Tag: Amnesia

Mobile Sharing on Surface with Amnesia Connect

Jan 24, 2011 by in Microsoft Surface

One of the questions we constantly asked ourselves was how we could utilize Microsoft Surface as an easy and collaborative sharing platform. Surface is a product designed for social environments, attracting and engaging people to take a seat around the table and interact. As smartphones take over the mobile market, it’s important to recognize that people expect to have intuitive ways to connect their handsets and share pictures, information or other data. But we still haven’t seen a solution which leverages the whole Surface potential to create a compelling mobile sharing experience.

This is where our newly developed Amnesia Connect platform comes in. It demonstrates the most seamless and visual sharing opportunities a Surface table can probably provide. With support for any number of mobile devices, users can literally see-through their device and share content as easy and tactile as it can get. It is perfectly suited for sharing visual data like images and video, but works for any other type of content as well.

At the moment we support iPhone and iPad devices and are currently evaluating other platforms as well. But we can already tell that it’s heart-warming to see Microsoft’s and Apple’s devices playing so nicely together and we can’t wait to throw other players into the mix as well.

Read the full press release here.


Lonely Planet on Microsoft Surface

Sep 21, 2009 by in Microsoft Surface

Iain McDonald with Amnesia Razorfish introduced the Lonely Planet Surface application at Remix Australia – check out the video!


Creating Social Experiences using Microsoft Surface

May 02, 2009 by in Experience Design, Microsoft Surface

Extending social experiences to the digital out-of-home and retail environment is a growing trend. One of the advantages of Microsoft Surface over other technologies is supporting engaging social experiences. The table-top form-factor and massively multi-touch input (more than 52 concurrent touches) lends itself well to support multi-user social interaction. Here are some of the ways we have used Microsoft Surface to support social experiences.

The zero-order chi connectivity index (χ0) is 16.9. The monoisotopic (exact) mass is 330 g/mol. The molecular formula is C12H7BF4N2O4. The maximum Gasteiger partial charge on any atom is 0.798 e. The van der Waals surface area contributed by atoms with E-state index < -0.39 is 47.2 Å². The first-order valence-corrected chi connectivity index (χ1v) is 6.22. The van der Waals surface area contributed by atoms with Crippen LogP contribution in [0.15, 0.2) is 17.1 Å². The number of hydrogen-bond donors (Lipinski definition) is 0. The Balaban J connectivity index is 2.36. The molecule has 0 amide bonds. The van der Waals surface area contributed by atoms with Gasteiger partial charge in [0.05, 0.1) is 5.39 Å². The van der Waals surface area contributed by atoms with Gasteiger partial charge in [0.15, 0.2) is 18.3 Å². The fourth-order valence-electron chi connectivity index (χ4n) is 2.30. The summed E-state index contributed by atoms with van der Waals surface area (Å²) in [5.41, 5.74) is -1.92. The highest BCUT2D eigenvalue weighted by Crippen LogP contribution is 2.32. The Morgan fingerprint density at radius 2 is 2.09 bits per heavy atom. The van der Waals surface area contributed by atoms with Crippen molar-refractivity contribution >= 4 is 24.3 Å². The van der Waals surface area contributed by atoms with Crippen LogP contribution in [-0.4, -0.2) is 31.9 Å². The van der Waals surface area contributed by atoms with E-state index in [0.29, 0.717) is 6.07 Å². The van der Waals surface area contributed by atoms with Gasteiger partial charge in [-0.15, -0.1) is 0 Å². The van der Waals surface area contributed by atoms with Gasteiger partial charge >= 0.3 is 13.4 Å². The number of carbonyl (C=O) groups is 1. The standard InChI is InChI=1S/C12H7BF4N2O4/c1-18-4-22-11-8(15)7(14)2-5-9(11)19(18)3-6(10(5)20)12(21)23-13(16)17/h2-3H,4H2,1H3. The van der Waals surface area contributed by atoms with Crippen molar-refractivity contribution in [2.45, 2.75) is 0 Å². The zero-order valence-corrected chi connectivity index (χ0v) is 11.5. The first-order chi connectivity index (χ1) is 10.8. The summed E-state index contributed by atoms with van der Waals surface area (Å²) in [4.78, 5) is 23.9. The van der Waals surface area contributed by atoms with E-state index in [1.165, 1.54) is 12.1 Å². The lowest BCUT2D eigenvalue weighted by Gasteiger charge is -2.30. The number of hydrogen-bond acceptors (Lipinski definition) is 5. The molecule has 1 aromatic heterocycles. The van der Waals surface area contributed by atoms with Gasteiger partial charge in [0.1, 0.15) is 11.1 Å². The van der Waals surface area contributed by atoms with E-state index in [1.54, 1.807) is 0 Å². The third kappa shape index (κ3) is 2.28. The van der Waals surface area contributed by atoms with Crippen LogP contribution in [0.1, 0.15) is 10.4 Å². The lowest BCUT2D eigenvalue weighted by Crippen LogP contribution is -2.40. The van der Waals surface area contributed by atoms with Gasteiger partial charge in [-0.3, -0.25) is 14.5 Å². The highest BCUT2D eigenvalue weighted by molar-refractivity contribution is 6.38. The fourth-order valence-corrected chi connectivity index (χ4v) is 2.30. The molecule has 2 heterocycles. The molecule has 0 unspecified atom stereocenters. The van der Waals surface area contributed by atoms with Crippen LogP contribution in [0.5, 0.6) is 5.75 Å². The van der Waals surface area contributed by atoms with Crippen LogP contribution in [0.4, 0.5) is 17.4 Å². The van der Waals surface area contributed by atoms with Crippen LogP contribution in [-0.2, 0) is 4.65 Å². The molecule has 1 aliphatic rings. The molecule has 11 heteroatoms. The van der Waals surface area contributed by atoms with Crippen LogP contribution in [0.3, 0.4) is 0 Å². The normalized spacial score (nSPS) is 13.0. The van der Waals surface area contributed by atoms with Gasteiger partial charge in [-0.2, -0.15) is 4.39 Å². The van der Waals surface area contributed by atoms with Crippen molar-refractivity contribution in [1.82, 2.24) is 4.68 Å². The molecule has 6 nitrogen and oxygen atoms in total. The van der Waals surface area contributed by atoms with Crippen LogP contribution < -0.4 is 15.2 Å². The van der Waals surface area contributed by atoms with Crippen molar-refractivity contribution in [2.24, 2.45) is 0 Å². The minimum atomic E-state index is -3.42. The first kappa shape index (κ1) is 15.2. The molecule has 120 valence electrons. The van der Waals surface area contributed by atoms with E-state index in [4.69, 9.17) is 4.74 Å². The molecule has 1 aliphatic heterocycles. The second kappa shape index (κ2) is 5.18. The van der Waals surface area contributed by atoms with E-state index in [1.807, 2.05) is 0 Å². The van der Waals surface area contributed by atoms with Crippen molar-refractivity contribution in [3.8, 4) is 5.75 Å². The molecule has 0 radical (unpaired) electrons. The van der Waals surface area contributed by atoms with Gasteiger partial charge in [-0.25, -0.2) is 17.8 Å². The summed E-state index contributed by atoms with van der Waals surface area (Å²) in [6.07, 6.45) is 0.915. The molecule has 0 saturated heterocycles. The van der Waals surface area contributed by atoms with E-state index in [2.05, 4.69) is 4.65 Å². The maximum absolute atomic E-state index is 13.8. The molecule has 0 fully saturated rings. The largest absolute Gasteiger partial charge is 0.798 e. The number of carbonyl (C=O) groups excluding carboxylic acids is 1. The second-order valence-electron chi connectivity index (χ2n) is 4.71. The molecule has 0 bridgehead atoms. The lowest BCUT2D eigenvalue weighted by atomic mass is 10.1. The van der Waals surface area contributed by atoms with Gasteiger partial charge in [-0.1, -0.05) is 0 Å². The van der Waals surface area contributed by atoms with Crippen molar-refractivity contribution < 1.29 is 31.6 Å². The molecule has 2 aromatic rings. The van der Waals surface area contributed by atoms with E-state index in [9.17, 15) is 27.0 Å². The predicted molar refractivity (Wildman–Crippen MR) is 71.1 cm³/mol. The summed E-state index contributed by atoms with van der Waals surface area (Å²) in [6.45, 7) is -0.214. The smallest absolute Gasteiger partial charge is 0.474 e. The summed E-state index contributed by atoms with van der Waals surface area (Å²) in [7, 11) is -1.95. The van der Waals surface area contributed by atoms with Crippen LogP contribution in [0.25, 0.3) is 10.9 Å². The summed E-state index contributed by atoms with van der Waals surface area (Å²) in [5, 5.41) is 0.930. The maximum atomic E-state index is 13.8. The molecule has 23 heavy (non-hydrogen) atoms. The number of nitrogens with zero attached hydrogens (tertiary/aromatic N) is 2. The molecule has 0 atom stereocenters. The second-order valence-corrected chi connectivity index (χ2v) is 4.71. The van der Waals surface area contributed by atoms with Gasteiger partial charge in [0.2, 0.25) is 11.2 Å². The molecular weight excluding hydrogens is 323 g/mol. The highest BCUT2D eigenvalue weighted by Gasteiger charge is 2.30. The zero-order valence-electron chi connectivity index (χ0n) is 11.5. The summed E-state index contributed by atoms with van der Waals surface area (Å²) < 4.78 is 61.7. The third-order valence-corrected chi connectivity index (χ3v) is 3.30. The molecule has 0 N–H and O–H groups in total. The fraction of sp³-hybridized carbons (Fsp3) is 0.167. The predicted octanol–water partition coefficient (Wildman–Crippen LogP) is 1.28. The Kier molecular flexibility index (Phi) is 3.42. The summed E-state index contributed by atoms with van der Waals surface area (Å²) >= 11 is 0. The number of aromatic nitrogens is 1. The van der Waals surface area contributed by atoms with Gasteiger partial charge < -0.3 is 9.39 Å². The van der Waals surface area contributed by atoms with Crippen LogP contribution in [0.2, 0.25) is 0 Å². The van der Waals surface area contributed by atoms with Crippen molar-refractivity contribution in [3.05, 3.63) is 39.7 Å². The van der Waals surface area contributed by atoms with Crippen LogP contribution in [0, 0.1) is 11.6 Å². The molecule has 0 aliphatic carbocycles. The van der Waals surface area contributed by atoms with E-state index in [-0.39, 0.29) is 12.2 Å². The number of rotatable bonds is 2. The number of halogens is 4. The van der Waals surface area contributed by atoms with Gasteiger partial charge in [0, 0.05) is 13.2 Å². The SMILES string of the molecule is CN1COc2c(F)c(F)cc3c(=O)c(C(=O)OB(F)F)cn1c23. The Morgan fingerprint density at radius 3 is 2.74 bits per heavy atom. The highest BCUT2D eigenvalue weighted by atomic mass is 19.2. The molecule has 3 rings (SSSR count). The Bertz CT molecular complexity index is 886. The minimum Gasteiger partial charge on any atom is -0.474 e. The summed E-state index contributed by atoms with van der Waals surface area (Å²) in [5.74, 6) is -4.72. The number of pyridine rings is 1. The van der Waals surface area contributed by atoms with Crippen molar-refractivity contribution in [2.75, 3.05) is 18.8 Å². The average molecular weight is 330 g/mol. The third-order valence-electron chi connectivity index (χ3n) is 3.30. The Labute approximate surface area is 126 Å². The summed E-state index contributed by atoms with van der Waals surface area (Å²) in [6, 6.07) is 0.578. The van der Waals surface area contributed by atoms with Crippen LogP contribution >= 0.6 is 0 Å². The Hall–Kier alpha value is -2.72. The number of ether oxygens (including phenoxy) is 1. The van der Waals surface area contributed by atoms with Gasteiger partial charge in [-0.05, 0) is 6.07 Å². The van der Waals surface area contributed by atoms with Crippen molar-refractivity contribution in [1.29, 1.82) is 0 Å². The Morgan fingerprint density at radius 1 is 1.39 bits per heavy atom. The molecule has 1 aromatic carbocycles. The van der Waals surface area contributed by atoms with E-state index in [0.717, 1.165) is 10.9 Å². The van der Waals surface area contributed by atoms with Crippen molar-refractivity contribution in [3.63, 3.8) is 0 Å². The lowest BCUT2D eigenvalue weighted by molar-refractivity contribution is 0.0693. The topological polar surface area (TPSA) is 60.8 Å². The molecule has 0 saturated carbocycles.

At the 2008 Razorfish Client Summit, the Seattle office created a social experience that allowed attendees to place their badge on Surface to enter a raffle for a free XBOX and bid on guitar signed by the “fifth Beetle” George Martin. In addition, attendees could form connections between eachother using the Surface table – as connections were made, behind-the-scenes we would e-mail each attendee the other person’s contact information. The client summit experience was extended for the Razorfish Atlanta Open House. Badges were tagged and guests congregated around the table to exchange information and connect with people that shared similar interests.

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Recently our friends in the Neue Digitale / Razorfish in Germany created a social application for the Microsoft Xtopia conference named “Event Connect” that allowed attendees to access their Facebook account on Surface. Users could exchange photos of the event and send friend requests to eachother within the experience. This same experience was recently re-skinned by the Austin office and featured at the 2009 Razorfish SXSW party.

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The Amnesia Razorfish office in Australia printed Surface tags on their business cards . When placed on Surface, these cards can access a variety of social feeds, including blog posts, Twitter updates and photos from Flickr. Check out video of the application here.

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Amnesia Razorfish Staff Directory on Microsoft Surface

Sep 27, 2008 by in Experience Design, Lab, Microsoft Surface

Ever wonder what your co-worker three cubes over did last weekend? Our friends at Amnesia Razorfish in Australia made it easy to find out with a Microsoft Surface staff directory application. The application uses Surface tags printed on all Amnesia Razorfish business cards to show extra information about employees such as blog posts, tweets and Flickr photos. Recommended for business purposes only, not for spying on your coworkers.